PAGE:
D’Sousa noted that, for his company, email automation triggers personalized email responses to customer inquiries. "There are different levels of email automation that a brand can achieve,” he said. 

At first, these emails may be automated responses to customers who initiate conversations with a brand. “We received your email. We’ll get back to you,” D’Sousa used as example. However, as you collect more information about your audience, these responses can become more personalized. In turn, customers will see your brand as responsive and hands-on, increasing satisfaction.

Different Types of Email Automation

Each business needs to understand the type of customer journey they want to provide, and then tailor email automation based on that journey, Gamliel said.

“I don’t think that we need to cluster our marketing tools into different types,” he claimed. "I think it’s important to look at our entire marketing as a customer journey and provide tools based on the users’ intent and different types of marketing tactics. I would use the breakdown of the AARRR pirate model to break down the type of marketing needed to execute for customers within their journey: Acquisition, Activation, Retention, Referrals and Revenues.”

D’Sousa said his company’s software's capabilities can segment email automation into types. For example, receiving an inbound email, using natural language processing (NLP) to identify issues, coding into the customer’s CRM and using rules and a goodwill calculator to craft a response. The tool then decides on the next action, such as sending that response directly to the consumer for a fully automated process or sending that response to an agent for quality assurance.

Email automation is best employed alongside other forms of customer engagement, such as social media, chatbots, ticketing systems and app-based or SMS marketing. This gives consumers as many options as possible for engaging with brands, allowing them to pick the medium that best suits their needs.

Email Automation Challenges

Privacy and regulations, such as GDPR and the CCPA, pose certain challenges to the future of email automation. For example, Apple's iOS15 changes and Google's rules about how websites can use cookies will limit the ability for marketers to track and understand user behavior, according to Gamliel.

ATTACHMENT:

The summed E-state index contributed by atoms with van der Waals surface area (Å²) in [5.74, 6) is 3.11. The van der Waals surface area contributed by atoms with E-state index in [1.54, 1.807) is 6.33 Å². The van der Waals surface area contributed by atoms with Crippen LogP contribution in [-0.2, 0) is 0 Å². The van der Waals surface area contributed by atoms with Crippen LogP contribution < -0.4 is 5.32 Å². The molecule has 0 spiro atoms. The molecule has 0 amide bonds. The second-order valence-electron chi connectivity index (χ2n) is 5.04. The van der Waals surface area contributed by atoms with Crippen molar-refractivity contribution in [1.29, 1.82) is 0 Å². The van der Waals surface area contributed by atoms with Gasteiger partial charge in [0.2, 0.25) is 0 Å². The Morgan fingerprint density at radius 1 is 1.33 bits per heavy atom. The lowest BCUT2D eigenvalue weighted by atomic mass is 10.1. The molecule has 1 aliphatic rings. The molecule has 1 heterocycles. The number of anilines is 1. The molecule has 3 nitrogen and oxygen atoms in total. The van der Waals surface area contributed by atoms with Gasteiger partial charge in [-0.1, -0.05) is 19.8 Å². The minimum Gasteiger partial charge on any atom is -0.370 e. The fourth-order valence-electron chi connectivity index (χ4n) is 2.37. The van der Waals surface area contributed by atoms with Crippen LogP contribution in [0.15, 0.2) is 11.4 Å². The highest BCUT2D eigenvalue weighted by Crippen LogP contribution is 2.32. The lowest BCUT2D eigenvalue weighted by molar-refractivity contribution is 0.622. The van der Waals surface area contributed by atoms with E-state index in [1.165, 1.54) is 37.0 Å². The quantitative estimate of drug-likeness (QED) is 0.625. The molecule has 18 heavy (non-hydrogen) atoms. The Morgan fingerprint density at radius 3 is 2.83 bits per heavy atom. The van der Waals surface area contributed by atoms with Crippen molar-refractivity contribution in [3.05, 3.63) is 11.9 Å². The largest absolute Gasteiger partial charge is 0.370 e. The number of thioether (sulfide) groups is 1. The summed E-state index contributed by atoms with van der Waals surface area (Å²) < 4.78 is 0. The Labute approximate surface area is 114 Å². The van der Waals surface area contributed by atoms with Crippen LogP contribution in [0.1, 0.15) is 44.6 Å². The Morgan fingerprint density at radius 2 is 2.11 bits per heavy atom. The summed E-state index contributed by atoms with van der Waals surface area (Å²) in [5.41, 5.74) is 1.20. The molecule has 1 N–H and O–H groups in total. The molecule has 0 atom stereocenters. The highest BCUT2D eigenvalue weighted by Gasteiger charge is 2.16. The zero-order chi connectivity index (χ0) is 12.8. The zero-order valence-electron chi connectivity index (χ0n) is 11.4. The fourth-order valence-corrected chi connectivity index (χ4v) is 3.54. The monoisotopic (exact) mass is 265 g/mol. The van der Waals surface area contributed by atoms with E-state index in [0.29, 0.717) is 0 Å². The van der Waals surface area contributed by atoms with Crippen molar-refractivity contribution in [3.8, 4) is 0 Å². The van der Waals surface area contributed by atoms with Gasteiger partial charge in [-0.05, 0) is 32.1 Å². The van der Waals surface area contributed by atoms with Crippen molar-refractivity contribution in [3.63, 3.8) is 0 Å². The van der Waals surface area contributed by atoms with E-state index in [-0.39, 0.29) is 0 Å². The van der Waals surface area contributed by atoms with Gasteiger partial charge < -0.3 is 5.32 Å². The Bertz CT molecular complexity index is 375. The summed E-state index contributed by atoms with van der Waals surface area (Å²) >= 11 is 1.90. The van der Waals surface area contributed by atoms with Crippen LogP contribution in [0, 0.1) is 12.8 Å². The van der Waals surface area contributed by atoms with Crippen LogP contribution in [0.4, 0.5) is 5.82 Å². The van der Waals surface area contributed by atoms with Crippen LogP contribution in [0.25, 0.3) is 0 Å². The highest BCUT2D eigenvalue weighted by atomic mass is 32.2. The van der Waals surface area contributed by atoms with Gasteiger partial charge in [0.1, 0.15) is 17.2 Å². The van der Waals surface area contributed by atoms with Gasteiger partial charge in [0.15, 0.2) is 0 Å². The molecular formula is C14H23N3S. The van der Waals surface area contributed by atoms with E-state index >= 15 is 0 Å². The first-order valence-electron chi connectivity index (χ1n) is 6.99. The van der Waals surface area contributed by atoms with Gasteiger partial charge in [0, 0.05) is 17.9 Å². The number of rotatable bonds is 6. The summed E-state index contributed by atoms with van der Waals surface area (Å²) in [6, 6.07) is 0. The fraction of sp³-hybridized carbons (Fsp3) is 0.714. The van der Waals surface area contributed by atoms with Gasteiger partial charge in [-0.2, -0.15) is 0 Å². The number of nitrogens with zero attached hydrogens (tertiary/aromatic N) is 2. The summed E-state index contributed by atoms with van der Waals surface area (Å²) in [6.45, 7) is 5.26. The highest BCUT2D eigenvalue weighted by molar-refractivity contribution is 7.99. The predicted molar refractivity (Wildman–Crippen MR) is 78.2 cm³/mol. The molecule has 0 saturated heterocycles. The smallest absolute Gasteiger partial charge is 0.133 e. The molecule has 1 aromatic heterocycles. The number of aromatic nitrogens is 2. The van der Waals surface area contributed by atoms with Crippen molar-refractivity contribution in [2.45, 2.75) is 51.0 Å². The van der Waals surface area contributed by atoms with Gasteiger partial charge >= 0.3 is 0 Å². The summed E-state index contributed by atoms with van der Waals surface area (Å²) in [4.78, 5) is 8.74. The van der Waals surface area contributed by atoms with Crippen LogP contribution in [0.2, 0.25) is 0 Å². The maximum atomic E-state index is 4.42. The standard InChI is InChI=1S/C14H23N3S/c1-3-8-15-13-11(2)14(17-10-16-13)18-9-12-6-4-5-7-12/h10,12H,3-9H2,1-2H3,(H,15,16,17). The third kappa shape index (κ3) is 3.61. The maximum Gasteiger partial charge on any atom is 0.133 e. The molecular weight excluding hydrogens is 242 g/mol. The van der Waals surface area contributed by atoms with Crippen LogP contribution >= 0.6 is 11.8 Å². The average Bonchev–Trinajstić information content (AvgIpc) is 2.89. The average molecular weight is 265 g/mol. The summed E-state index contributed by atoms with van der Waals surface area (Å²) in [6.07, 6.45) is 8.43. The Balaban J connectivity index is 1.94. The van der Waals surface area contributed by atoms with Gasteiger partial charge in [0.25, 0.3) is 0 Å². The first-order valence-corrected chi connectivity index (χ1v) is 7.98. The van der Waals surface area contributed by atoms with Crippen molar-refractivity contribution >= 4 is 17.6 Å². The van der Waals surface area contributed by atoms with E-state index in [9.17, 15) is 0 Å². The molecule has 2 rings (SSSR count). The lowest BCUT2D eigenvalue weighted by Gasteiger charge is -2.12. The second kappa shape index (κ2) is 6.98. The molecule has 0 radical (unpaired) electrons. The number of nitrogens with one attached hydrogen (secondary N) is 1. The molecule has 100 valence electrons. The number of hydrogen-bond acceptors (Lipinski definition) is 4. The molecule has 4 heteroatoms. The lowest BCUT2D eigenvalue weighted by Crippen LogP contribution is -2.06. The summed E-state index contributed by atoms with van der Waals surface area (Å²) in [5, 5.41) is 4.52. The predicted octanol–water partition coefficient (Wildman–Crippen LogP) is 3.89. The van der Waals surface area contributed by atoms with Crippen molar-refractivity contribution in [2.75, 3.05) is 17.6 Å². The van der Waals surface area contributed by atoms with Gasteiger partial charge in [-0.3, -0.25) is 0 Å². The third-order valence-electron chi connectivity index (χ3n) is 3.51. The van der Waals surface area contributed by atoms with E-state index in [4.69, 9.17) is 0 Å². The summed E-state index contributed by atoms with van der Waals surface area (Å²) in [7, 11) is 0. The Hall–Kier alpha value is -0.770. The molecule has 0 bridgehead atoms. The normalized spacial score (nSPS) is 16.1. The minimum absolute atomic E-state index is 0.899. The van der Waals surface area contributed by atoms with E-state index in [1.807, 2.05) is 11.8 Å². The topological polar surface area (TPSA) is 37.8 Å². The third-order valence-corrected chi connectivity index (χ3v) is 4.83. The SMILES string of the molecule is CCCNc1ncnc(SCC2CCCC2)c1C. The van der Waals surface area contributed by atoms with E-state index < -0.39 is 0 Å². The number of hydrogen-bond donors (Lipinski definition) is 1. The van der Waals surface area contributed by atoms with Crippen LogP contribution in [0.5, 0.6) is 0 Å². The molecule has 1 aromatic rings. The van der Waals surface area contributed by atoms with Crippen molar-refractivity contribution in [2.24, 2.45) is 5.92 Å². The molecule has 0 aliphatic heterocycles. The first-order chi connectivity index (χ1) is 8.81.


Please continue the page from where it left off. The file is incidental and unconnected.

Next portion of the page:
“If marketers are unable to know which email action customers or potential customers did on an email — open, click, engage — it will be more challenging to optimize the journey and the email automation,” he said.

Keeping Up Engagement 

SMS marketing platform Emotive warns that declining engagement rates can indicate an issue with automated marketing campaigns. Just because a user consents to receive emails does not mean they'll open those messages every time.

If a brand sends out too many promotional messages, they run the risk of those emails getting marked as spam. They might also find conversion rates dropping due to too few interactions with customers. 

Staying Personal With Customers

One common mistake marketers make is relying too much on automation as a way of sending out bulk emails. Brands that commit this faux pas could drive away prospects who feel like they’re just a name on a list.

Modern email automation makes it possible to add personal touches to emails. You can include the customer’s first name somewhere in the email, such as the subject line or intro. You can also add in personal details to the body of the message. 

For instance, if you run an automotive-focused business, and you know what type of car your customer has, you can reference the make or model in the body of the message, signifying that the information is relevant and personal. 

Preventing Confusion From Outdated Info

Another common pitfall highlighted by Emotive is brands using outdated messaging. It's essential to make sure all email campaigns are up-to-date. If your prices or product line change, update your emails. Re-check content each year to ensure it’s still relevant and timely. 

If you track the performance of your campaigns and refresh (or retire) the ones that perform poorly, you can reduce the risk of frustrating customers and increase your ROI.

Related Article: 10 Common Email Marketing Mistakes That Are Easy to Fix